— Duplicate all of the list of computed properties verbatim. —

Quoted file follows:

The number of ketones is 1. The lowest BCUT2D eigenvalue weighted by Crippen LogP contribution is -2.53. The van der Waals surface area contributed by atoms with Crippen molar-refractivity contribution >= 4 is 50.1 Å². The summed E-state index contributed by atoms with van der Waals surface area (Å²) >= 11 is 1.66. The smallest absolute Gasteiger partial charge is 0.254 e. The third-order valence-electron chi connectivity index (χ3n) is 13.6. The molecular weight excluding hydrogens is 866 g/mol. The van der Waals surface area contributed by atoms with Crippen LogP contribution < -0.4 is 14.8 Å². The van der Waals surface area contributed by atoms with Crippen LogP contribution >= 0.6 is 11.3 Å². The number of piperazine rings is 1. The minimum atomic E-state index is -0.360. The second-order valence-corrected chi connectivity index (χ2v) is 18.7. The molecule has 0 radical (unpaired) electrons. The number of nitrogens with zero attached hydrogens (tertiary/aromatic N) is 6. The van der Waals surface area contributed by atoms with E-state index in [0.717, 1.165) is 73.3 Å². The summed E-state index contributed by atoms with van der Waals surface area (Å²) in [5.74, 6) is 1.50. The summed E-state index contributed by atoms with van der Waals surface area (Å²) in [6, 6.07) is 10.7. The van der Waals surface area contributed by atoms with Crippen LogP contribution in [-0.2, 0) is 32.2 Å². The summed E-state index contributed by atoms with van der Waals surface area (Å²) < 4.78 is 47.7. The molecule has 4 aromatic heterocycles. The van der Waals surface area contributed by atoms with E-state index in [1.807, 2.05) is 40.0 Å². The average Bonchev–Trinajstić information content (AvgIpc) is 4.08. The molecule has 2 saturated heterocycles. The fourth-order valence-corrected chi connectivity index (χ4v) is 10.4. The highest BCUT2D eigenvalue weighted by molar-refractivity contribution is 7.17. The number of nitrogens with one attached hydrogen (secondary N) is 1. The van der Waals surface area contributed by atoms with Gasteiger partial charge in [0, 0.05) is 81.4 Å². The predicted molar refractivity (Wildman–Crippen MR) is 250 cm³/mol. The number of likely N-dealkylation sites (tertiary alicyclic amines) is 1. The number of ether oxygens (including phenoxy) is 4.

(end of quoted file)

The number of ketones is 1. The lowest BCUT2D eigenvalue weighted by Crippen LogP contribution is -2.53. The van der Waals surface area contributed by atoms with Crippen molar-refractivity contribution >= 4 is 50.1 Å². The summed E-state index contributed by atoms with van der Waals surface area (Å²) >= 11 is 1.66. The smallest absolute Gasteiger partial charge is 0.254 e. The third-order valence-electron chi connectivity index (χ3n) is 13.6. The molecular weight excluding hydrogens is 866 g/mol. The van der Waals surface area contributed by atoms with Crippen LogP contribution < -0.4 is 14.8 Å². The van der Waals surface area contributed by atoms with Crippen LogP contribution >= 0.6 is 11.3 Å². The number of piperazine rings is 1. The minimum atomic E-state index is -0.360. The second-order valence-corrected chi connectivity index (χ2v) is 18.7. The molecule has 0 radical (unpaired) electrons. The number of nitrogens with zero attached hydrogens (tertiary/aromatic N) is 6. The van der Waals surface area contributed by atoms with E-state index in [0.717, 1.165) is 73.3 Å². The summed E-state index contributed by atoms with van der Waals surface area (Å²) in [5.74, 6) is 1.50. The summed E-state index contributed by atoms with van der Waals surface area (Å²) in [6, 6.07) is 10.7. The van der Waals surface area contributed by atoms with Crippen LogP contribution in [-0.2, 0) is 32.2 Å². The summed E-state index contributed by atoms with van der Waals surface area (Å²) < 4.78 is 47.7. The molecule has 4 aromatic heterocycles. The van der Waals surface area contributed by atoms with E-state index in [1.807, 2.05) is 40.0 Å². The average Bonchev–Trinajstić information content (AvgIpc) is 4.08. The molecule has 2 saturated heterocycles. The fourth-order valence-corrected chi connectivity index (χ4v) is 10.4. The highest BCUT2D eigenvalue weighted by molar-refractivity contribution is 7.17. The number of nitrogens with one attached hydrogen (secondary N) is 1. The van der Waals surface area contributed by atoms with Gasteiger partial charge in [0, 0.05) is 81.4 Å². The predicted molar refractivity (Wildman–Crippen MR) is 250 cm³/mol. The number of likely N-dealkylation sites (tertiary alicyclic amines) is 1. The number of ether oxygens (including phenoxy) is 4.